But at least cones are 50% bigger (and square shaped), when you fire them at an angle.
AoE effects - breaking the 4th wall since 2008.


So from a gamist point, it makes tactics extremely dependant on the direction the grid is aligned, and replaces figuring out 1.5 square increments with figuring out how to maintain a diagonal/non-diagonal alignment to the foes. From a simulation point, it breaks any resemblance to a Euclidean world. From a narrative point, why are you even using a grid?

I don't see an improvement in any direction.
 
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KarinsDad

First Post
Valdrax said:
Hexes can create serious problems with large creatures and facing. If a creature is large enough to take up a space in between 3 & 7 hexes, what shape is its space, and how does that shape avoid facing issues? (This is even more stark when trying to figure out what's between 7 & 19 hexes.)
Why would a creature take up space between 3 and 7 hexes? With hexes, creatures would take up a 1 hex space or 3 hex space or 7 hex space, etc.

Does 3.5 creatures take up space between 1 and 4 squares, or 4 and 9 squares? No, they take up 1 or 4 or 9 or 16.

Your point here is irrelevant and applies to squares exactly like it does hexes.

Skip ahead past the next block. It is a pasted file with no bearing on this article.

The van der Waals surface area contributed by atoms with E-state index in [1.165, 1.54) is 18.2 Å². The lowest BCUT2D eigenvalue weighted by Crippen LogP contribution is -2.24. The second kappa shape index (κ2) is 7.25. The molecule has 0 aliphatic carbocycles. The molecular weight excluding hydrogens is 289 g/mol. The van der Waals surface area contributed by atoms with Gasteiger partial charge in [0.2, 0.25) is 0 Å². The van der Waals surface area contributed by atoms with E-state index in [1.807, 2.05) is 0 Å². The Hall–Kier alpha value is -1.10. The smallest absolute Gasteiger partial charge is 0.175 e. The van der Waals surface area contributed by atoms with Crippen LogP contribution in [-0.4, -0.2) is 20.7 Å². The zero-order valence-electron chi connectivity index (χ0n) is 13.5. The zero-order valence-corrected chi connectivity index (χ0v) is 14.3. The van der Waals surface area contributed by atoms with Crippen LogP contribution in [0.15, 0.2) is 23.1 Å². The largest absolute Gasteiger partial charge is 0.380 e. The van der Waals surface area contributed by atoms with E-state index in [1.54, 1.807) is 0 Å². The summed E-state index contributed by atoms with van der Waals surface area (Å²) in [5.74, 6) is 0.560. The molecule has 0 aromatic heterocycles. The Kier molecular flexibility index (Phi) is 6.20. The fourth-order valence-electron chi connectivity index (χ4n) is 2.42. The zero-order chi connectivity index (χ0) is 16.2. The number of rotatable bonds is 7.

And, there are no facing issues with 1 or 3 or 7 hex spaced creatures. Or at least you haven't illustrated one yet.

Valdrax said:
AoOs are another problem. The "benefit" you suggest of provoking AoOs from two flankers no matter which direction you run is a bug and not a feature in my mind. You should be able to put a better guard up against one attacker than another. Also, moving at "diagonals" with the main 6 hex directions open you up to AoOs that you wouldn't normally be vulnerable to in either a square map or in a real-life "run whatever direction you want" plane.
This is blatantly false. With squares, there are 3 possible different results (no AoO possible, 1 AoO possible, and 2 AoOs possible), all depending on which direction opponents flank and which direction the target moves. Flank does not always mean the same thing.

With hexes, there is 1 possible result (1 AoO possible), regardless of movement away. Flank always means the exact same thing. With hexes, a person IS putting up a better guard against one of his flankers than the other. It is squares where that is not necessarily the case.

Consistency is vastly superior to a bunch of different results, all depending on how someone is flanked and based on metagaming results due to the mathematics of squares and the AoO rules.

There is no such thing as AoO in real life. If there were, there would be no 0 through 2 AoOs possible based on whether the flank is N/S versus NE/SW. In real life, all directions of the compass are the same. This is not true for squares, but it is for hexes.

Valdrax said:
Hexes also present problems when dealing with tight corridors. Imagine a square room with one-person width corridors heading N, S, E, & W from the room (as one might see in a castle). In two directions, hexes work. In two directions, hexes don't work. You could point out that squares don't work in a round room with tunnels going of in six equidistant directions, but people rarely build rooms like that. The case of architectural conflict with the grid is much more common on hex maps than on square maps for standard designs.